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Esau's Army

John Collins06/09/2012
When Esau told Jacob's messengers that he was coming to meet Jacob, Jacob trembled in fear.  He placed two hundred goats and other animals in-between his camp and Esau's as a gift to try to make peace.

In Genesis 33, Esau approached the camp with an army of four hundred men.  Jacob divided the children of those of his servants from those of his wives, sending the servants and their children in front to give as another gift.  As they moved forward, Jacob ran in front of them, and bowed down to Esau.  He rose to his feet, ran in front of them, and bowed down to Esau again.  Three times he did this until he came near to his brother.

But instead of coming to kill Jacob as Esau had vowed, he embraced him and kissed his neck.  Together they wept.  

Esau lifted his eyes and asked about the servants and their children.  Jacob answered that they were a gift to find favor in his sight.  Esau did not want to take them, but Jacob insisted.

Esau offered to journey with them together, and would lead the way, but Jacob worried about the frail children and nursing flocks.  A hard drive for them would kill the animals.  Jacob told Esau to go on ahead and he would travel at the slow pace of the livestock.  Esau offered to leave some of his army with Jacob, but Jacob replied that there was no need.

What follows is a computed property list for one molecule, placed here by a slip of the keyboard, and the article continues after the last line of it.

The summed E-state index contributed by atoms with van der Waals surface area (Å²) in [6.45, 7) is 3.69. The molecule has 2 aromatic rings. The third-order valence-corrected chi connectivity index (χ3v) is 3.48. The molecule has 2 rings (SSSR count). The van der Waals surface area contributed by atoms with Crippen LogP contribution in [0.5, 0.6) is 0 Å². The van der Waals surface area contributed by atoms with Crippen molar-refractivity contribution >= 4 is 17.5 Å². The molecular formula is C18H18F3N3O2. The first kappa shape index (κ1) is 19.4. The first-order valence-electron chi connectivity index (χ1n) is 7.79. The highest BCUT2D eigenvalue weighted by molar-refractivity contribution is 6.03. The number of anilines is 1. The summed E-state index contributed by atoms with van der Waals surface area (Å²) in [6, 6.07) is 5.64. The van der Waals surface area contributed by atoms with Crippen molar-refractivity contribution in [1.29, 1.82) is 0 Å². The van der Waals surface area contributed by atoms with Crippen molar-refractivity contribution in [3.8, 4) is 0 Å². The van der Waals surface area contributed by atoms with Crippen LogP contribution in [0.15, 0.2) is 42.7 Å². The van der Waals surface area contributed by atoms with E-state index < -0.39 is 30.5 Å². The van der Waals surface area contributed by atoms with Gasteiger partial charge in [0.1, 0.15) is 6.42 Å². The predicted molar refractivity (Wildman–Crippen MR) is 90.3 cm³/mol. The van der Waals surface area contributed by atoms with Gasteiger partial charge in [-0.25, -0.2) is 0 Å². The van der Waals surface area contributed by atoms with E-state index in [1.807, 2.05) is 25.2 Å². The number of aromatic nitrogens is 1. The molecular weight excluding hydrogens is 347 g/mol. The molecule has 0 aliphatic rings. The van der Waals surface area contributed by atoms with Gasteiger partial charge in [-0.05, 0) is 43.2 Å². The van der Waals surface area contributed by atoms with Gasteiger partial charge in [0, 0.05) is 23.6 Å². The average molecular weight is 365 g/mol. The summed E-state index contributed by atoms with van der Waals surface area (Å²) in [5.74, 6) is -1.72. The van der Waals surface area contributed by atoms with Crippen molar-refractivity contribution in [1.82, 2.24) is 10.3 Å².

Jacob journeyed safely to Shechem in the land of Canaan and erected an altar.

As Christians, we should ask ourselves:  When the enemy is closing in, do we tremble in fear when God is on our side?  When the odds are stacked against us, do we fight like a cornered animal or do we offer peace?  Are we able to live peacefully with those who do not follow our ways, even when they live peacefully with us?